Skin Types and Dry Skin
Dry skin can be a blessing but more often it is troublesome. Those with dry skin generally need not worry about blemishes except for the occasional stray that appears from hormonal changes or stress. But dry skin looks dull and flaky. And worse, it can emphasize the appearance of fine lines and wrinkles.
Age and the environment are two factors that contribute to this skin type. Over time, the sebaceous glands within the dermis layer slow their production of sebum, the body’s natural moisturizer. The skin’s ability to retain moisture also lessens as we grow older. This is caused by the breakdown of the intracellular matrix, the collagen and elastin layer that helps hold skin tissue together. When this layer begins to break apart, it becomes more difficult for skin to hold in moisture. As moisture escapes, skin becomes drier.
Other causes of dry skin include climates that are arid, windy and dry. Use of harsh soaps and detergents and too much unprotected exposure to the sun’s damaging rays can also negatively influence skin. Genetics plays a role as well.
How Do I Know I Have Dry Skin?
First consider where you live. Windy areas and areas with low humidity cause dryness by stripping skin of its natural oils. Living in areas where winters are cold causes skin trouble as well. Even if you don’t spend much time outdoors, interior heaters as well as air conditioning units in hot, dry climates can sap the air of moisture and cause dry skin.
Visible indicators of dry skin include skin that flakes easily. Plus, dry skin often looks tight and taut because pore openings are very tiny. If you don’t yet see these tell-tale signs of dry skin but you’re at or approaching mid-life, it’s time to start looking.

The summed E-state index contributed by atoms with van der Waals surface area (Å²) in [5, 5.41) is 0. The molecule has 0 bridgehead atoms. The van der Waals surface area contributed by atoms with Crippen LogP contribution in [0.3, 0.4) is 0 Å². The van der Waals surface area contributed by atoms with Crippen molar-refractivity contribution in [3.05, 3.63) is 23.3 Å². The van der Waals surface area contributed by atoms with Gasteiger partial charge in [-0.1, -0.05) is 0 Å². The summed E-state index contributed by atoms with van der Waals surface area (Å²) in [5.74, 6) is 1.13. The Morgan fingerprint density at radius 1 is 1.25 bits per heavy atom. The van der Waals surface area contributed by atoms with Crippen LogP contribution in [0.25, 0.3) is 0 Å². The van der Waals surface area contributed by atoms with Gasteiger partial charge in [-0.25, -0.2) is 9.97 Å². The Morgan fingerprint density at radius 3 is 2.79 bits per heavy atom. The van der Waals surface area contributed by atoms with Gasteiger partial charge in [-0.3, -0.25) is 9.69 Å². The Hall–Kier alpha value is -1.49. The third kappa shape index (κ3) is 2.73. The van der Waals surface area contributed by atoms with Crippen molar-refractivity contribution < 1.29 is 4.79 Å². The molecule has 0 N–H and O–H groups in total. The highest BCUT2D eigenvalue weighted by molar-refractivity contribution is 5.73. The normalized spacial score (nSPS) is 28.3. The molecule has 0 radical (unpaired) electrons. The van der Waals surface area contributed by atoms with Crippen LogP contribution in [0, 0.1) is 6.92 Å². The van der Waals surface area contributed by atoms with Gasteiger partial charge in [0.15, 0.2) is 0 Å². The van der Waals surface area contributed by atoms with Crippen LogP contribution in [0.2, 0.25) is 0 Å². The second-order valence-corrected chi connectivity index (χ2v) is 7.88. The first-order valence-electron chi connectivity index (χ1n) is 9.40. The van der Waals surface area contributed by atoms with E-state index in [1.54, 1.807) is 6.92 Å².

Caring for Dry Skin
If you have dry skin, proper care involves retaining as much moisture as possible. One way is to avoid using products containing alcohol because alcohol dries. Recommended ingredients for dry skin include alpha hydroxy, lactic acids, petroleum, lanolin and glycerin so take time to read product labels.
Dry skin won’t always feel like it needs to be cleansed, but it does, twice daily, morning and night. Using a gentle cleanser made especially for skin that’s dry, cleanse using warm, not hot water. Finish off with a cool rinse. It’s never a good idea to use hot water to clean any type of skin or to soak in a tub because doing so will only strip skin of its natural oils.
After washing your skin, pat it dry using a soft towel. Then apply a light moisturizer. Those containing Vitamin E are excellent choices. If you wear make-up choose foundations that contain the moisturizing ingredients mentioned above.
Help keep skin hydrated by drinking water and increasing your consumption of high water content foods such as cucumbers and watermelon. Most fruits and vegetables are excellent hydrating foods plus they’re excellent sources of important vitamins, minerals, fiber and antioxidants. Antioxidants are crucial in helping maintain the skin’s intracellular matrix.